The oldest of them were Lancelot Andrewes (1555-1626) and Richard Neile (1562-1640). Although this group was often called "the (English) Arminians" they did not share the theology of the Dutch Arminians except in so far as they sat loosely on the doctrine of Predestination. More important to the English Arminians, formed an ecclesiastical "Court Party" that valued an orderly and beautiful liturgy, divine right Episcopacy, and a strong sacramentalism. This put them at odds with a strong "Parliamentry Party" of Puritans who valued preaching, a more democratic mode of Church government, and austerity.

As the differing values of Court and Parliament came increasing into conflict not just over religion, but over politics, taxation, foreign policy, and the role of parliament. Charles' religious and political traditionalism eventually precipitated the English Civil War, which Charles lost. However, the Parliamentarians were unable to "win the peace" by establishing a stable form of government to replace the old monarchy. As a result, Charles II was swept back into power by General Monck and a political elite weary with the experimentation of the Cromwellian interlude.

Inspite of the attempts of the "hot heads" in both Church and State to turn the clock back. The eventual shape of the Settlement in both religion and politics was essentially "business as usual." The King reconciled the middle classes by promising triennial Parliaments, and the Bishops tried to conciliate moderate Presbyterians by some minor adjustments to the Prayer Book. The old Calvinist fires were to a large extent banked though not extinguished, and the High Church bishops had their hands full repairing the physical damage caused by Civil War and the temporary proscription of Anglicanism under Cromwell.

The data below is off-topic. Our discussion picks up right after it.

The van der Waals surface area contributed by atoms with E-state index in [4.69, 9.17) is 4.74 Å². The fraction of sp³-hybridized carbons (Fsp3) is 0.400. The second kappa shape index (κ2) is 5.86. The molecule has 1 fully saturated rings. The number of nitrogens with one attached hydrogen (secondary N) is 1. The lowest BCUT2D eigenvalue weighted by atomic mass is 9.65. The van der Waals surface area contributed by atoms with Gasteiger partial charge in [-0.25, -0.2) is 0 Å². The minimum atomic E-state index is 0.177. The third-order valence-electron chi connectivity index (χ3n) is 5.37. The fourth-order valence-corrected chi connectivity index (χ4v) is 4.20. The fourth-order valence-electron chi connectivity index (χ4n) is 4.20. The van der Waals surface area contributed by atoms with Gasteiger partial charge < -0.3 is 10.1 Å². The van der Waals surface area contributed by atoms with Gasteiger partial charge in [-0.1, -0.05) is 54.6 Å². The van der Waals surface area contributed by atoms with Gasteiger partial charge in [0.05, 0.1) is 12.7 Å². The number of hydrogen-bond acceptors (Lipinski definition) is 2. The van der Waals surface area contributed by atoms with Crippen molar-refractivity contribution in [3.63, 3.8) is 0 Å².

The final convulsion that shaped Anglicanism was the Glorious Revolution of 1688. James II & VII had tried to extend civil rights to his Roman Catholic co-religionists by rewriting civic charters, hand picking the judiciary, and raising a standing army. These were all measures that alienated the ruling class with the result that they invited James' son-in-law - Wiliam of Orange - to invade Britain. The revolution turned out to be a bloodless one so far as England was concerned.; though Scotland and Ireland were not so fortunate. However, the Battles of the Boyne and Aughrim settled the issue in favour of William III and Mary II. The Calvinist William replaced the Jacobite Episcopal, with the Williamite Presbyterian, as the Established Church in Scotland, but otherwise, it was business as usual.

In terms of the Church of England and the Church of Ireland, the 1688 Settlement led to the toleration of Protestant dissent, and another attempt to bring moderate dissenters back into the Established Church. The Non-Jurors, the High Church radicals, left, and there was a desire to follow a moderate "middle way" that an eighteenth century describe as "a benign and comfortable air of liberty and toleration." The combination of a tolerant Biblical orthodoxy, Episcopal Government, and Liturgical worship was now established as the Anglican Way, and it continued to be the mainstream of our Church until the 1970s.